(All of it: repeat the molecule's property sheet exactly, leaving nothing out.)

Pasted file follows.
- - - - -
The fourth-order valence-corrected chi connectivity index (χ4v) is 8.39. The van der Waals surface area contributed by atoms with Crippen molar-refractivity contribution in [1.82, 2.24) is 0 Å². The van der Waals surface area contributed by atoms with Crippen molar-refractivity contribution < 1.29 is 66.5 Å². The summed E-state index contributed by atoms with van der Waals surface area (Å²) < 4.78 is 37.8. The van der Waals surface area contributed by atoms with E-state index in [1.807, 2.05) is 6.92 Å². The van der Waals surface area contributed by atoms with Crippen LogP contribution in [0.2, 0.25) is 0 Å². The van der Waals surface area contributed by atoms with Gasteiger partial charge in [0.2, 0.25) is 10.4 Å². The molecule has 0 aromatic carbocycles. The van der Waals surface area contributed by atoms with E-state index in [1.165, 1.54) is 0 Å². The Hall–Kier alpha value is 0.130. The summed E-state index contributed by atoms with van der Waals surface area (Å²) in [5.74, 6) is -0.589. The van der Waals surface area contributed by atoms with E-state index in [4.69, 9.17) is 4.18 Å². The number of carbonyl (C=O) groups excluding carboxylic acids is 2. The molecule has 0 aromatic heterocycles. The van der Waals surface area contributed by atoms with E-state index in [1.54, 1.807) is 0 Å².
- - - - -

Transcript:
The fourth-order valence-corrected chi connectivity index (χ4v) is 8.39. The van der Waals surface area contributed by atoms with Crippen molar-refractivity contribution in [1.82, 2.24) is 0 Å². The van der Waals surface area contributed by atoms with Crippen molar-refractivity contribution < 1.29 is 66.5 Å². The summed E-state index contributed by atoms with van der Waals surface area (Å²) < 4.78 is 37.8. The van der Waals surface area contributed by atoms with E-state index in [1.807, 2.05) is 6.92 Å². The van der Waals surface area contributed by atoms with Crippen LogP contribution in [0.2, 0.25) is 0 Å². The van der Waals surface area contributed by atoms with Gasteiger partial charge in [0.2, 0.25) is 10.4 Å². The molecule has 0 aromatic carbocycles. The van der Waals surface area contributed by atoms with E-state index in [1.165, 1.54) is 0 Å². The Hall–Kier alpha value is 0.130. The summed E-state index contributed by atoms with van der Waals surface area (Å²) in [5.74, 6) is -0.589. The van der Waals surface area contributed by atoms with E-state index in [4.69, 9.17) is 4.18 Å². The number of carbonyl (C=O) groups excluding carboxylic acids is 2. The molecule has 0 aromatic heterocycles. The van der Waals surface area contributed by atoms with E-state index in [1.54, 1.807) is 0 Å².